Also vested in shining and pure white, Archbishop Daniel joined Metropolitan Antony in the center of the Nave as the Divine Liturgy began. The reading was from the Gospel of John 20:19-31 restating the instance when Christ appeared to His Disciples when Thomas was absent and therefore, Thomas did not believe, and stated he would not believe until he placed his hands in Christ’s wounds. When Christ appeared again, in Thomas’s presence, He stated that Thomas now believes because he has seen, but blessed are they who have not seen, yet believe.
Very Rev. Fr. Yaromyr Mykytyuk, the father of newly ordained Fr. Myroslav, gave a moving sermon on the peace of Christ, and the need of peace in Ukraine. War and aggression are not from Christ, and in this Paschal Season we need to redouble our prayers and efforts at achieving peace in Ukraine and throughout the world.
As the time for Holy Communion approached, the faithful filed forward to receive the Body and Blood of Christ, which was administered to them by Fr. Myroslav on his second day of priesthood. As the Liturgy concluded, Archbishop Daniel directed everyone to step outside to participate in a general Panakhyda (memorial service).
Surrounded by the faithful who stood to either side of the church steps and flanked by the ranks of priests all dressed in Paschal White, the hierarchs stood on the platform before the church and with their voices echoing off the church and carrying on the breeze they called upon God’s mercy. They prayed for all the souls lost during the current aggression in Ukraine, but also for all those souls lost during the Holodomor, and additional genocides in the history of Ukraine, for the souls of the defenders of Ukraine, as well as all the men and women who had served in the American Armed Forces, innocent lives of Chronobyl Nuclear Disaster, for the souls of the family and loved ones who had fallen asleep in the Lord, and for all Orthodox Christians throughout the world.
In his remarks prior to the beginning of the Memorial service, Archbishop Daniel invited all in attendance to walk in silence through the rows of 550 photos displayed, honoring the innocent lives, yet looking at the photos in order to see and comprehend the EVIL of the attempted Russian invasion of Ukraine. Vladyka reminded everyone in attendance that while the buildings are destroyed throughout Ukraine – the freedom loving spirit of the People of God – Ukrainians – cannot be destroyed and taken away from them – thus Russians will never conquer Ukraine, no matter how many times they attempt to accomplish their evil plan. Archbishop spoke of the light of Pascha and how it destroys the darkness of the Evil in the world. The Bright Day of St. Thomas Sunday inspires us - the Ukrainian-Americans – the people of Faith – Ukrainian Orthodox faithful - be stronger in our resolve to help the people of Ukraine to fight the force of destruction. In conclusion of his remarks, Vladyka stated that the Ukrainian Orthodox Church of the USA collected over 1.9 million dollars in humanitarian aid and it is actively being delivered to various communities throughout Ukraine.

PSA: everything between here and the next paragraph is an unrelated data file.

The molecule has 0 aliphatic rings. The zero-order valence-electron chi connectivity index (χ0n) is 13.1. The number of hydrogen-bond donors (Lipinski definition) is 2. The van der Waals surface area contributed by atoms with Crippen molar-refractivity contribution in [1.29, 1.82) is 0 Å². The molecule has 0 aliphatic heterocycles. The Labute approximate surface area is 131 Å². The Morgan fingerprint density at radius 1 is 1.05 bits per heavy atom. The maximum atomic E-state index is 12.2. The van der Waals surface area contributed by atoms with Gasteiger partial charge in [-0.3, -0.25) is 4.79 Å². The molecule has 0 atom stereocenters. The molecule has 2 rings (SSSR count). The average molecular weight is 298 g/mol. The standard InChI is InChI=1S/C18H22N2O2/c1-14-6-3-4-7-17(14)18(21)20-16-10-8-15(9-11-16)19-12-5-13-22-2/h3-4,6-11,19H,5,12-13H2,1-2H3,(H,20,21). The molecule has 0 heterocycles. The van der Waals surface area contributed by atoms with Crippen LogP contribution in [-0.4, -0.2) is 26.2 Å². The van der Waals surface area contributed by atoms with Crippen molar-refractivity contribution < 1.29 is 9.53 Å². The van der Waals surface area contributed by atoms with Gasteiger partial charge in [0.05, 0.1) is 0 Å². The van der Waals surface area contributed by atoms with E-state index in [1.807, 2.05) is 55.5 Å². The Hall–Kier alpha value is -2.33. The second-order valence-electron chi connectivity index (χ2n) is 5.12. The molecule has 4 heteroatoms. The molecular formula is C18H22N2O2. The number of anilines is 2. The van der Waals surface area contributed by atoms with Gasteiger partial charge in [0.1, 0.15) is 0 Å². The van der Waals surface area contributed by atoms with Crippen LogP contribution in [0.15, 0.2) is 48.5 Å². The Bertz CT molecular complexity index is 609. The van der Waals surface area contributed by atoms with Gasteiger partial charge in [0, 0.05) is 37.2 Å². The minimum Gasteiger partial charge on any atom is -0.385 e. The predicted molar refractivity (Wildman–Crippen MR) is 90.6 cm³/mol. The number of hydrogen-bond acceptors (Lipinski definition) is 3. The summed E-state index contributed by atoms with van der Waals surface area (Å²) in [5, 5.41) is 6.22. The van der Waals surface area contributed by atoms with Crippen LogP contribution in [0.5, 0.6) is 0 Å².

His Excellency Consul General of Ukraine in New York Oleksii Holubov was in attendance of the Pilgrimage and spoke about the consolidation of the world-wide efforts in order to help the nation of Ukraine. He expressed his gratitude to the Ukrainian-American community for their generous support of the logisitican and humanitarian needs of Ukrainians.
Local NEWS and media sources were present and reported as the hierarchs, followed by the clergy and faithful, came down the steps of the church and processed to the Veteran’s Memorial Monument for a short prayer for our veterans, before continuing down into the crypt below the Memorial Church to hold a panakhyda, and proclaim “Christ is Risen!” at the tomb of Patriarch Mstyslav. Reemerging into the sunlight the group then made its way to the gravesite of Metropolitan John (Theodorovich) of Blessed Memory.
Having prayed for the souls of all those who had reposed in the Lord, the hierarchs returned to the church, as the clergy and faithful spread throughout the St. Andrew Cemetery to visit and pray at the graves of parishioners, family, and loved ones.
Some people wondered the cemetery stopping here and there to remember the person buried there, while others found their way to the Ukrainian Cultural Center to enjoy a bit of lunch and to peruse the items that were for sale by local vendors. Many others congregated in front of the Memorial Church and slowly walked among the images and salt lamps, pausing to contemplate the images, to try and fathom the horror being perpetrated against innocent people, to commiserate with the people pictured, to try and understand the incomprehensible murder of innocent people, men, women, the elderly, the harmless children. The complete destruction of cities, and towns, roads, and thoroughfares, schools, hospitals, train stations. Turning back to the church, the people, tears streaming down their cheeks, looked to God for comfort and crossing themselves mouthed a prayer for the peaceful repose of those whose lives had already been violently stolen from them, and for the protection and safety of all who still found themselves in harm’s way, for the wellbeing and success of the defenders of Ukraine, and that peace be returned to their ancestral homeland.
Sweet endings for the pilgrimage were to be had at St. Sophia Ukrainian Orthodox Theological Seminary, as the Consistory Office of Youth and Young Adult Ministry hosted an “Ice Cream Social”. Young and younger gathered to enjoy a bowl of ice-cream with a variety of sprinkles. As they delighted in the tasty treat, everyone enjoyed each other’s’ company. All too soon, the ice cream was gone, and it was time to leave.
And so, with the words “Christ is Risen!” echoing throughout the Metropolia Center grounds, the faithful of the Ukrainian Orthodox Church prayed for all the living, as well as for all who had already departed this world, in the knowledge that this fallen world has been conquered by Christ!
Christ is Risen! Indeed He is Risen! Христос Воскрес! Воістину Воскрес!
Photos by Reader Maksym Zhuravchyk and Seminarian Andrii Akulenko